Hyperhidrosis and Pruritus were the most frequently observed symptoms in 70% and 60% of patients, respectively. Sliminess of the skin was a complaint in 54% of patients. Malodour was present in 36% of the patients. Pain and burning sensation were reported by 26% and 8% of the patients, respectively. Involvement of only soles was seen in 94% of cases, the remaining 6% showed involvement of both palms and soles. Majority of the patients had exacerbation of the disease in winter (42%) and summer (30%) respectively. Exacerbation during rainy season, was observed in 20%, however 8% of patients showed no seasonal influence in their progression of disease. Pressure - bearing areas were the commonest site of involvement detected in 46 (92%) cases.

The number of pits varied from 1to 50 in majority (56%) of patients in this study, followed by 50-100 in (28%) of cases. Most (48%) of cases pits size varied from 0.5 to 1 mm. Pits size of less than 0.5 mm was observed in (26%) of cases and the remaining (26%) had pits size of more than 1 mm. Depth of the pits was 1-2 mm in 60% of cases. Whereas depth was more than 2 mm in 24% and less than 1 mm in 16% of cases in the present study.

Margins of pits were ill-defined in 92%, whereas well-defined margins were detected in 8% of cases. Pits were discrete in 72% and coalesced in 34% of the patients. Hyperhidrosis (78%) and Malodour (48%) were the most commonly associated features observed in this study. Associated hyperkeratosis and tenderness was detected in 36% and 24% of patients respectively, whereas scaling and erythema was seen in 12% and 4% of cases respectively [Table - 1].

Culture of organisms was attempted in one case in the present study and the tissue scraping was inoculated into both McConkey media and blood agar. In McConkey's media, no growth was seen. However, in one plate of blood agar heavy growth of small, smooth, nonhemolytic white convex colonies was seen and the smear was suggestive of gram positive cocci in small groups and clusters. Another plate showed heavy growth of flat, nonhemolytic, irregular edged colonies and the smear showed gram positive cocci in tetrads, suggestive of heavy growth of Staphylococcus aureus Scientific Name Search  and Micrococcus species. Histopathological evaluation was done in three cases the findings include hyperkeratosis, hypergranulosis, with acanthosis. The horny layer showed multiple punched out defects, the base of these pits showed many colonies of cocci. The superficial dermis was normal.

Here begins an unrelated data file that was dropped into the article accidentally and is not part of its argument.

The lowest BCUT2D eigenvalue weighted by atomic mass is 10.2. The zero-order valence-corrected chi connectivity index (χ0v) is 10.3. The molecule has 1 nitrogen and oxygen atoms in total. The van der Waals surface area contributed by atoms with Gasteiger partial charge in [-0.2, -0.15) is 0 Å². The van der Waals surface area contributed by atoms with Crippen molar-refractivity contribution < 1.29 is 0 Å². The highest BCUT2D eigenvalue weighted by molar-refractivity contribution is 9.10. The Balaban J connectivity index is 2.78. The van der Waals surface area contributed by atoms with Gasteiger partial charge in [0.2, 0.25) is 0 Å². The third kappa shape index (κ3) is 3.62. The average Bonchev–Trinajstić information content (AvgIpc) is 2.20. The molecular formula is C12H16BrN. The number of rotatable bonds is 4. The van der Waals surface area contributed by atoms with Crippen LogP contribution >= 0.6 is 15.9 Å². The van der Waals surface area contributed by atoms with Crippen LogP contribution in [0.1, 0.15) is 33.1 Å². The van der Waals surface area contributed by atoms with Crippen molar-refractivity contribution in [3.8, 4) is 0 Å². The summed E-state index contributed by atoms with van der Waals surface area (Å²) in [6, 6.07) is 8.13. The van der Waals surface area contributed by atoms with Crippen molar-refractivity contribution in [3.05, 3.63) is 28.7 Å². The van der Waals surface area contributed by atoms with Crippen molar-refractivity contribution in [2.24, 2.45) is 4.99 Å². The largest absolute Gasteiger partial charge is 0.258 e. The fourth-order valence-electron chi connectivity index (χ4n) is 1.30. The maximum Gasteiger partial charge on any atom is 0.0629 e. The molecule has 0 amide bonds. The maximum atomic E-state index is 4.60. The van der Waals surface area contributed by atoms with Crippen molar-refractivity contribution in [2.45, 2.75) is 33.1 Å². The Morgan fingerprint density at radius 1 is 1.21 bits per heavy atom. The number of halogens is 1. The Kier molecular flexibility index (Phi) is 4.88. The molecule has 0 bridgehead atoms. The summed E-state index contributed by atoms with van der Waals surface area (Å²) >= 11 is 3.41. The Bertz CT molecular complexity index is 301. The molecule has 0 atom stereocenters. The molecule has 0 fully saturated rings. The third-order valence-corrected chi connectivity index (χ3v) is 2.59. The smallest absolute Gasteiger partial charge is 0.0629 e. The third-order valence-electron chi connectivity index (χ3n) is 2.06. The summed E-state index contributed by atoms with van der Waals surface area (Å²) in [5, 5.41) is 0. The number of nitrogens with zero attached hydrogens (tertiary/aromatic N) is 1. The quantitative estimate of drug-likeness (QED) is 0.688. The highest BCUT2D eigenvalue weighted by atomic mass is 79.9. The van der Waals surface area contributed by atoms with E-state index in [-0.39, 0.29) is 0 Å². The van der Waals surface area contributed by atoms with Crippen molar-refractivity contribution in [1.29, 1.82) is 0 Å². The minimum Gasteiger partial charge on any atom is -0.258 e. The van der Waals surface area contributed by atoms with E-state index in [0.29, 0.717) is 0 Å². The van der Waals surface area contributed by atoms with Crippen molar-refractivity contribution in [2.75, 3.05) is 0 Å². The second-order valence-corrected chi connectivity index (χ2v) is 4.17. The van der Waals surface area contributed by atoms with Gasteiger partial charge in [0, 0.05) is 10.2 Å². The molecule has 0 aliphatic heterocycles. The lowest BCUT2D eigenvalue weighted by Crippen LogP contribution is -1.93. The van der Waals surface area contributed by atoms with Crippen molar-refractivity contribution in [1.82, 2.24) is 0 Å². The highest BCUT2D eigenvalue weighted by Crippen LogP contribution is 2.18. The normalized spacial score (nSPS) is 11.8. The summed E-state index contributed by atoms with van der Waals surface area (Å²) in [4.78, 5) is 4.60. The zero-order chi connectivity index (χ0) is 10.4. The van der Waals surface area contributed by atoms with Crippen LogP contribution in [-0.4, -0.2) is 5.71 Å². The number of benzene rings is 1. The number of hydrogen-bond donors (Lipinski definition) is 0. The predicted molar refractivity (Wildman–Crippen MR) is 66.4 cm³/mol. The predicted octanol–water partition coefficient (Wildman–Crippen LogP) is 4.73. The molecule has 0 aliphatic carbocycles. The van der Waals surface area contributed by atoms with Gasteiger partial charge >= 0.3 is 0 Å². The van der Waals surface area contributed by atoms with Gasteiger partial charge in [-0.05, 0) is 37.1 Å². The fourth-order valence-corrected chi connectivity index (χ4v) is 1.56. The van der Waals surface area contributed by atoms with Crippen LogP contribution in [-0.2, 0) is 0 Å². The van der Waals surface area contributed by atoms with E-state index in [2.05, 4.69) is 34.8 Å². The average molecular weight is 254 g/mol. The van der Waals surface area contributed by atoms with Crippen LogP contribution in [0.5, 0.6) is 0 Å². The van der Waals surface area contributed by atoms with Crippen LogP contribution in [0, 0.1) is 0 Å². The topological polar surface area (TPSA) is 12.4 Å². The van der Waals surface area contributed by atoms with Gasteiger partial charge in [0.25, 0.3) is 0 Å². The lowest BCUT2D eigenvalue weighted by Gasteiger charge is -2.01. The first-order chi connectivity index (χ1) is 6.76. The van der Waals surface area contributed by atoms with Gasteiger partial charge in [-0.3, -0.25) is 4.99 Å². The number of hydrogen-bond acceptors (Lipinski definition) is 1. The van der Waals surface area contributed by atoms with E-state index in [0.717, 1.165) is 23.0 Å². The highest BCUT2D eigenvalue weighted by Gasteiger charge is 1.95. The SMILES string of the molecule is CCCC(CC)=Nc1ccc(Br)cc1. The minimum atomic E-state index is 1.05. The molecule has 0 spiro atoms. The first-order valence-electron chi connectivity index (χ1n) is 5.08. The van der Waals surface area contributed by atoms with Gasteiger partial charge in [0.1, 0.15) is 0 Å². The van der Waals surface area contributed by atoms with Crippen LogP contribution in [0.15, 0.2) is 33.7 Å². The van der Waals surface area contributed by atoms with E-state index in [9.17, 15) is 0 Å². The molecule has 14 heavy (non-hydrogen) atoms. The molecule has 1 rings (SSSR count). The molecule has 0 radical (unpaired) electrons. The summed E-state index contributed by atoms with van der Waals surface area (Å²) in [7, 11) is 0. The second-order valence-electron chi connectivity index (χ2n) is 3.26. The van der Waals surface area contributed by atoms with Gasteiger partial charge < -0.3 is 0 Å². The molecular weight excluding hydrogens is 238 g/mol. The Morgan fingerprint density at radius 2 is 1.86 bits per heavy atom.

The fissuring of soles was the commonest association detected in 38% of patients, followed by psoriasis observed in 10% of cases. Dermatophyte infection was evident in 6% of patients. Associated plantar warts and corn was observed in 6% and 2% of cases respectively. Pitted keratolysis, erythrasma and trichomycosis (corynebacterial triad) were seen in one patient in the present study.


   Discussion Top


Majority of the patients belonged to the age group of 10-40 years, which corroborates with the findings of Narayani et al .[14] The males outnumbered females by a ratio of 4.6:1 in this study, which is consistent with the finding of Takama et al .[2] Barefooted laborers constituted the majority of patients (62%) in our study which is similar to the observation of previous study.[14] Pitted keratolysis was evident in 10% of the patients with history of prolonged usage of occlusive foot wear in the present study. In a study on industrial workers, pitted keratolysis was especially prevalent (1.5% of 4325 patients) in those wearing rubber shoes, probably due to retention of sweat.[15]